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Welcome to Denver. Now Beat It.

Why being named "best place to live" by U.S. News & World Report is a double-edged sword.

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This week, U.S. News & World Report honored Denver as its currently most desirable place to live in the country, just ahead of Austin, Texas and Fayetteville, Arkansas. Citing a metro area population of more than 2.6 million, median home price of just over $300,000, and median annual salary of about $53,000, the magazine calls the Mile High City “a burgeoning tech hub and a popular destination for millennials looking to start their careers.”

Although we can’t argue with any of this, it doesn’t mean that longtime Denverites have to like it. We all want jobs and affordable housing, and outside affirmations of how cool the rest of the world thinks we are can make you feel like part of something special.

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But there’s a downside to the accolades, and it comes in the form of increased traffic, higher rents, longer waits at restaurants, and coastal influences that range from welcome—such as better options for food and drink, music and culture—to repellent.

Take the growth of our area as a technology center. This is obviously a net positive by a large margin; if smart, creative entrepreneurs want to move here and bring jobs with them, what city wouldn’t want that?

On the other hand, such migration also brings an intangible yet palpable increase in obnoxiousness. This is rampant in more established tech hubs, in which these budding “geniuses”—some actual but many faux—steamroll the culture. Having lived in the Bay Area for 15 years during the Internet Era’s nascent days before moving here in 2006, I’m well acquainted with these folks. They yak brashly and loudly into their smartphones at restaurants or during concerts. They obnoxiously rev their Maserati engines at stoplights because they think it’s funny to alarm the pedestrians in the crosswalk in front of them. They parachute in from San Francisco or New York with the windfall from their million-dollar bungalow or Midtown flat and outbid local families on our most desirable, once-affordable townhomes and condos. (Good luck finding many desirable properties in that median $300K price range.)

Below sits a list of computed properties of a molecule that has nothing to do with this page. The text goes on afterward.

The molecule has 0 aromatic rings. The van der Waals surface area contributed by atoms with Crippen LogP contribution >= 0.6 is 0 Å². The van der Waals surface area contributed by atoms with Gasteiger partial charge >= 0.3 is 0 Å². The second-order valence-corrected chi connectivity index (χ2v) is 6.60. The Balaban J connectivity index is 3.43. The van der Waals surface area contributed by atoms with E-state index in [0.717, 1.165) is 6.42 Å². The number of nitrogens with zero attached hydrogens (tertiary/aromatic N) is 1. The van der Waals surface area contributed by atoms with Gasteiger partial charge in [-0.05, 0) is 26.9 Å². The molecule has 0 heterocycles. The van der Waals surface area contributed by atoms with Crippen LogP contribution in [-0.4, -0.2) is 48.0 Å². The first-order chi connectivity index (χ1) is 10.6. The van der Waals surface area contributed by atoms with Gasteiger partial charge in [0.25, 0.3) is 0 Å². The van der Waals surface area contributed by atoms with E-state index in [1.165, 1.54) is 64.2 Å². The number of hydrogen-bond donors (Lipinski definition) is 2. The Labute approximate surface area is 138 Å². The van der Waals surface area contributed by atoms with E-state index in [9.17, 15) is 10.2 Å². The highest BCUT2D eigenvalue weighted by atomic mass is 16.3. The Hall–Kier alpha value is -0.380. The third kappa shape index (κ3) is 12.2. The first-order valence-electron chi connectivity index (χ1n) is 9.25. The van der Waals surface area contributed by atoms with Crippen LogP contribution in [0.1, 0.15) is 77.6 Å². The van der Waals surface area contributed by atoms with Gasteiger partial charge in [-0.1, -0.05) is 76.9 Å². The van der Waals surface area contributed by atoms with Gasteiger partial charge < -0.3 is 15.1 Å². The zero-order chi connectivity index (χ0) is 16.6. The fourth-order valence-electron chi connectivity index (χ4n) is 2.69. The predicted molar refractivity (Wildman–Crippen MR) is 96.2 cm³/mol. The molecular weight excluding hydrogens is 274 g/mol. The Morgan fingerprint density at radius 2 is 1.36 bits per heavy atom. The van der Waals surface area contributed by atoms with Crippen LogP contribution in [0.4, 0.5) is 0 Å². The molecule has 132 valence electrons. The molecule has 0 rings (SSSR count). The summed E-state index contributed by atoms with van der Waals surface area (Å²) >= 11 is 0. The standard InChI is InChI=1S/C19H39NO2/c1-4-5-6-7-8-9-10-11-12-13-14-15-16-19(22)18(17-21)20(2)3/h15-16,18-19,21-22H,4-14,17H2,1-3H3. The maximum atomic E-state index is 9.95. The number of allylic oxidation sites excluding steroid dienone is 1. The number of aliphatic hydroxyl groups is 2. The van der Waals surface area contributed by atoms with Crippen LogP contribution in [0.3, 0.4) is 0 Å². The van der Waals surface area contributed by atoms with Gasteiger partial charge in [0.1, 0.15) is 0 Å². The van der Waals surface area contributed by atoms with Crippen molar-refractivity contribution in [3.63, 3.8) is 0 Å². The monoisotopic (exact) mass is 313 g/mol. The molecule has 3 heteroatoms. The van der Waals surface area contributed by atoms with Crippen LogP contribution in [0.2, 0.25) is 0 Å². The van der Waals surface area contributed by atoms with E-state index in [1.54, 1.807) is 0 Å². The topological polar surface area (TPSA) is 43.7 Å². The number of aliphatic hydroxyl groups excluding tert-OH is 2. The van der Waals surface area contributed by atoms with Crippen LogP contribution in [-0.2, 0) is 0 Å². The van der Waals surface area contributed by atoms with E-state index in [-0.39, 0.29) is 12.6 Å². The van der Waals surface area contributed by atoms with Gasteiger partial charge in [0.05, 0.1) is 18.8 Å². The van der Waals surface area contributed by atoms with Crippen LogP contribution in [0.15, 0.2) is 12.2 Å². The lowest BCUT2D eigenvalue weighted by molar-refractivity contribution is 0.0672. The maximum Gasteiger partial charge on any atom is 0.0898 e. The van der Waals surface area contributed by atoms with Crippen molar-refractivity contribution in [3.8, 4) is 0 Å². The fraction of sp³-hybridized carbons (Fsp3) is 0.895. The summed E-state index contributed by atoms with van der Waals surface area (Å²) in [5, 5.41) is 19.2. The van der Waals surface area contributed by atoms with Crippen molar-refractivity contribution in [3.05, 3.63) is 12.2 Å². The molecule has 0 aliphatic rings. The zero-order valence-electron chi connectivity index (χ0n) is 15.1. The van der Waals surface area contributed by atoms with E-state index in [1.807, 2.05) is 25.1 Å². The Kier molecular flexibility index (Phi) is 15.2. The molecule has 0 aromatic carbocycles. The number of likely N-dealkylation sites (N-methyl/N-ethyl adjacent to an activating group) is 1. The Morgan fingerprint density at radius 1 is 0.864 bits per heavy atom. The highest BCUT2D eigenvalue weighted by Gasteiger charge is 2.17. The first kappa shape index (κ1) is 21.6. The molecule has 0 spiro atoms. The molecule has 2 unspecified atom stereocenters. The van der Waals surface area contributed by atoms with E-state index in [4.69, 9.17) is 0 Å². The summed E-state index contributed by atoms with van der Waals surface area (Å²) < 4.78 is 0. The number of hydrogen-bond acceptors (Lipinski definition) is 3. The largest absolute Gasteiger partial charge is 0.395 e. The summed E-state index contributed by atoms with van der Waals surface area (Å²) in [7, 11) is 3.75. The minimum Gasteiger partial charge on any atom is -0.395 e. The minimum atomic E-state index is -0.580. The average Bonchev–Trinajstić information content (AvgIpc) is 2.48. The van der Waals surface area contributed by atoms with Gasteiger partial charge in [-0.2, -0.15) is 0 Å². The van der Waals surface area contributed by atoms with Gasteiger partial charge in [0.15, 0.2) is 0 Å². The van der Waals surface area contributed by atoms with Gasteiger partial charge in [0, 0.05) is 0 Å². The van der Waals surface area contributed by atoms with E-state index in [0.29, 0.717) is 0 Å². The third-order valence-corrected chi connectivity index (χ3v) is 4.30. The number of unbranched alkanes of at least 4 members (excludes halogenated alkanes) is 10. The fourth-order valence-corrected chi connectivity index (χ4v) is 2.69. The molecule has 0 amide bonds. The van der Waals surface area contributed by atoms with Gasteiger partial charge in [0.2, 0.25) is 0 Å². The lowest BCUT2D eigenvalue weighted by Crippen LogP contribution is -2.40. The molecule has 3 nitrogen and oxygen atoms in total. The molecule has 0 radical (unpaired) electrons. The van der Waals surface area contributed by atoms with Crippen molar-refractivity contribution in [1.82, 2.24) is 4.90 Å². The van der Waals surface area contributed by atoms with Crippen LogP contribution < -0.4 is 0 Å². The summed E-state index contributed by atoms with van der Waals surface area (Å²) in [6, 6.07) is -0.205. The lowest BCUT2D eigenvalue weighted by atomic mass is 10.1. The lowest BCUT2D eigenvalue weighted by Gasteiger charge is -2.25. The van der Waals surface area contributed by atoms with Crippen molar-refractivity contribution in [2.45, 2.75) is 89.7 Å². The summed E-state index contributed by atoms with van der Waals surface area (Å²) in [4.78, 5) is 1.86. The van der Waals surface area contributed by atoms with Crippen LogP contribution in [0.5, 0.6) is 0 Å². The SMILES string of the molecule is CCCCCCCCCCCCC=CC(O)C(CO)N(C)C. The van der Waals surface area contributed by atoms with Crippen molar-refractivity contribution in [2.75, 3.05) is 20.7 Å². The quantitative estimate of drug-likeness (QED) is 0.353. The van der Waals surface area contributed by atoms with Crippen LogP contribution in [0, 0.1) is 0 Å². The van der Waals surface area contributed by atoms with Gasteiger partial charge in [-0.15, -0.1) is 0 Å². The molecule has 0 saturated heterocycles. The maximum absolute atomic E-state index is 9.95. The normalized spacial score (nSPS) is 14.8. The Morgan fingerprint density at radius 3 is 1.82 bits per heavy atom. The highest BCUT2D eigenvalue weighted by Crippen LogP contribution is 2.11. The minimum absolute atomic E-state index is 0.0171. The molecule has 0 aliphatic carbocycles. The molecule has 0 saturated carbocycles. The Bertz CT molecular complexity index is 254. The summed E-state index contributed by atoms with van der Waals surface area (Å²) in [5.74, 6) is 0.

Hey, it’s their money, that’s capitalism, places evolve, and times change. But one of the initial impressions outsiders invariably have when they visit Colorado for the first time is how friendly everyone is. It was one of the most apparent things about Denver that I first noticed, and it remains true today. But it becomes slightly less true with every new self-important transplant that arrives.

We don’t want people to stop relocating here; it’s good for our economy and for our national and international influence in any number of categories. We just need to be sure that as we’re trying to become more worldly, we don’t lose sight of all the things we can do to remain warmly and authentically Coloradan.

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Follow 5280 editor-at-large Luc Hatlestad on Twitter at @LucHatlestad.

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